Long-term rental on another hand will give you income stability. You will receive regular payments either weekly, fortnightly or monthly for the duration of the agreed contract period. This however means that what you will receive over the rent period will always be the same amount, and your income will not grow week by week or month by month. You also cannot take advantage of the events around your suburb as you cannot increase your rent until the contract date ends.


Maintenance

For short-term rental properties, they are cleaned after every check-out, meaning you can visually monitor the wear & tear as you go to fix the areas that possibly need repairing. This will avoid a small issue becoming a major problem, which will often save you from spending a huge expense at a later date. In saying this, your furniture items or carpeted rooms may need to be updated more often due to high traffic / volume of users. Utility payments such as water, electricity and Wi-Fi will also need to be covered by the owner.


Additionally, if something does go wrong during the visitor’s stay, the short-term tenants to an extent are harder to hold accountable for as they may be either interstate or international visitors.


For long-term rentals, the tenant will generally be in charge of doing regular maintenance works such as pest control & gardening. There are also no utility payments and furnishing costs by the landlord, as they are usually covered by the tenant.


A major downturn for long-term rentals though would be that the landlord won’t be able to monitor the property week by week, and you will have to rely on your agent’s routine inspections every 3-6 months to oversee the conditions of the property. This can often link to findings that require more costs to fix at a later date.


Management

There are companies that specialise in short-term rental property management, and if you agree to hire them, their services will ease your management needs. However, it will cost extra to hire an end-to-end management company to look after the property on your behalf.

You may also receive negative reviews despite how hard you try to look after the property, and these negative reviews will impact future visitors.


Long-term rentals will be much simpler to manage and there are less steps involved in managing the property. Landlords won’t need to worry about guest check-ins, check-outs, daily cleaning etc, although they still need to be attentive to the tenant’s requests that come in through the property managers here and there.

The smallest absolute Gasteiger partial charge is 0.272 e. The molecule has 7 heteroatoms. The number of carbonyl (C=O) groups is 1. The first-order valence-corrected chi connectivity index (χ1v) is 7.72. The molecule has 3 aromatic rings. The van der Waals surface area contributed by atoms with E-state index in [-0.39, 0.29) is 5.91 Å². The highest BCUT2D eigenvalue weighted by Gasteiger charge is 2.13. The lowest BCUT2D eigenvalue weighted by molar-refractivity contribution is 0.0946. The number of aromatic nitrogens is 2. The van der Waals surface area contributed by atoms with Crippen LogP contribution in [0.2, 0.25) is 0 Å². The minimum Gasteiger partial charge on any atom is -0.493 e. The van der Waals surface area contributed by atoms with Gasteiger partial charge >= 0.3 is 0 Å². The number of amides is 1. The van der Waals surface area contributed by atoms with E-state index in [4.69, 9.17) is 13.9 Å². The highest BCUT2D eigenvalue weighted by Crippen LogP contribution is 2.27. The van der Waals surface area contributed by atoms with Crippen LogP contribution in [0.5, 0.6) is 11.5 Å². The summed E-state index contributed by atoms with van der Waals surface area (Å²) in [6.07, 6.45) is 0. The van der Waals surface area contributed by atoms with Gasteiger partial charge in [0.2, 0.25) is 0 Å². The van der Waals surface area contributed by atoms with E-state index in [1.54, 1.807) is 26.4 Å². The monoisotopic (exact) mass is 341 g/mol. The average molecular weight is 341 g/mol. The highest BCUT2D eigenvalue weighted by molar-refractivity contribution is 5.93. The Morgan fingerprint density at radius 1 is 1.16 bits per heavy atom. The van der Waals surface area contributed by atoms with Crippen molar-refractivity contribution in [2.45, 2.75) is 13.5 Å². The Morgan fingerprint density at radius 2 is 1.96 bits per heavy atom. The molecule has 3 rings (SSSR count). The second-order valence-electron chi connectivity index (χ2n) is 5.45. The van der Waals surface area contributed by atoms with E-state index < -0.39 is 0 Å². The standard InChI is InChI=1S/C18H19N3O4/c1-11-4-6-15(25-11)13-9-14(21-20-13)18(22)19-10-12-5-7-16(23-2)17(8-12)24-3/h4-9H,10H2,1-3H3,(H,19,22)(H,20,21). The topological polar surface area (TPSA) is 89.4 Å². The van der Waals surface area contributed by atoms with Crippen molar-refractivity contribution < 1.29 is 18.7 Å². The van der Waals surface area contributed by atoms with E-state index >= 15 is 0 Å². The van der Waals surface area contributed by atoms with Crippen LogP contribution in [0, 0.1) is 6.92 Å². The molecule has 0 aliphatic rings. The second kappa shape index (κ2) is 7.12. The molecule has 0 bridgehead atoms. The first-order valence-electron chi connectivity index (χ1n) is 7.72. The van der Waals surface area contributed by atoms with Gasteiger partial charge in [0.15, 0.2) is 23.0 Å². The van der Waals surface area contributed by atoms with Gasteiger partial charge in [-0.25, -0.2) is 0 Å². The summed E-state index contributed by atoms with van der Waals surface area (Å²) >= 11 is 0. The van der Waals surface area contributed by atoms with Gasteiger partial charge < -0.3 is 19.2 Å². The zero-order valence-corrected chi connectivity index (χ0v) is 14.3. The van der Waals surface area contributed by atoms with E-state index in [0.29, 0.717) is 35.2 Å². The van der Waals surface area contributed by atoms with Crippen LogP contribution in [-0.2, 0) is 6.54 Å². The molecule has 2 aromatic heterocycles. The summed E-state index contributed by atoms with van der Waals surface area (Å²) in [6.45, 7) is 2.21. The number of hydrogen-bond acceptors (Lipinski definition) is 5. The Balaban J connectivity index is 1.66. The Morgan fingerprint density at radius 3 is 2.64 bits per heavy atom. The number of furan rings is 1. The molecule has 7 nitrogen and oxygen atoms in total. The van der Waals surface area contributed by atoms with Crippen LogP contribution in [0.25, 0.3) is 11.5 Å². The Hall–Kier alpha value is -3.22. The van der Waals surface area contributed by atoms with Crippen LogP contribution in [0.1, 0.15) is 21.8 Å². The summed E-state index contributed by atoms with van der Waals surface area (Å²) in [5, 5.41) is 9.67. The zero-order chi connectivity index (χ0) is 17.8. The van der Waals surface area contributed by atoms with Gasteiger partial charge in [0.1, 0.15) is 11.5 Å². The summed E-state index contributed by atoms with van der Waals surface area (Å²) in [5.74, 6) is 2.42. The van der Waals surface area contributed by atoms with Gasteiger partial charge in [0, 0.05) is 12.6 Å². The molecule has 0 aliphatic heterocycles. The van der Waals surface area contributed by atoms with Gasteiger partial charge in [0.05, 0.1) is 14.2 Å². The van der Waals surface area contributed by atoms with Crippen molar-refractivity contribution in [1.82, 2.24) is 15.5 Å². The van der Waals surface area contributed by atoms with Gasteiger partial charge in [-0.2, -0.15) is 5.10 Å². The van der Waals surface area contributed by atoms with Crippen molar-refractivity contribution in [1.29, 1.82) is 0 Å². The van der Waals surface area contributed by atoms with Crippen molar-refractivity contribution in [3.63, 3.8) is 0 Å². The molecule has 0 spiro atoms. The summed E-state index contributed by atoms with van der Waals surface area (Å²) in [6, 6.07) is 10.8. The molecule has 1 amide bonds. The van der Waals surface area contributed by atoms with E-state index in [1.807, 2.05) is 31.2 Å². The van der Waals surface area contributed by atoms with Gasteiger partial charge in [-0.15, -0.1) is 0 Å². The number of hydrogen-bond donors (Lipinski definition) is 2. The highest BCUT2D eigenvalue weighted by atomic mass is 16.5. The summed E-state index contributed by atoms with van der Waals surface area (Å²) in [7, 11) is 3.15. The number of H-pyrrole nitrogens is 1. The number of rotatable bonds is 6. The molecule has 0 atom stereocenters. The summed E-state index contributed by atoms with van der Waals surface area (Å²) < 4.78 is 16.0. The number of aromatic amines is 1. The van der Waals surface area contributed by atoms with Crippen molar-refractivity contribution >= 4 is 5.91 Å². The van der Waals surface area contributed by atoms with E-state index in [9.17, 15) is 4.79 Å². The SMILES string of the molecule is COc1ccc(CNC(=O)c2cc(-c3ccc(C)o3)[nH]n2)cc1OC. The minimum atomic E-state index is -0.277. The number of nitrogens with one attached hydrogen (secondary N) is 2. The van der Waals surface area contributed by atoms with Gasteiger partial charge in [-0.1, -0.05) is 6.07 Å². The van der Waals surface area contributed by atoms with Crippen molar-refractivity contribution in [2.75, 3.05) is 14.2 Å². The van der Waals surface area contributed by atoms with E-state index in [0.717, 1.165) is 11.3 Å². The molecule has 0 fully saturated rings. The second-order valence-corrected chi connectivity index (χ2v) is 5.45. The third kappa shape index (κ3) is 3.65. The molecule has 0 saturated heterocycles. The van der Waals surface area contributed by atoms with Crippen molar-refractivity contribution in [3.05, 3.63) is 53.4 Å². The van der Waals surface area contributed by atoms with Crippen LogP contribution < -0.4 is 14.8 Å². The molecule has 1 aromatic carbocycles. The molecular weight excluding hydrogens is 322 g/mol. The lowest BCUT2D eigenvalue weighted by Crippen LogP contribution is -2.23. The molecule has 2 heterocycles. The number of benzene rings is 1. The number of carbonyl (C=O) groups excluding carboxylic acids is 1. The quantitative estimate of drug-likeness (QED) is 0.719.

Which One To Choose?

Both short-term and long-term rentals come with pros and cons that require certain responsibilities if you are a landlord.


If you are considering a short-term rental market, it would be best to first check if your investment property is suitably located where the demand is, as its target market will prefer accommodations near public transport and other landmarks within the city. Also, it will be important to check if there are any by-laws that you need to be aware of if a body-corporate is present.


Most property types will qualify for a long-term rental although properties located near schools and groceries will be favoured by the rent seekers. It would relatively be a simpler process to put the property on the market also, although your rental income may not be as high as what you would receive on a night-by-night basis as for the short-term rentals.


In order to decide which rental option to go with, it would be best to map out what you value the most, i.e. is it the rental income, or is it the flexibility etc? If you find it hard to decide for yourself, it would be ideal to seek assistance from a licensed agent to get their thoughts.


If you need advice now, please contact Fiona Tan on 0402 889 188, or our Property Manager on 0416 946 176.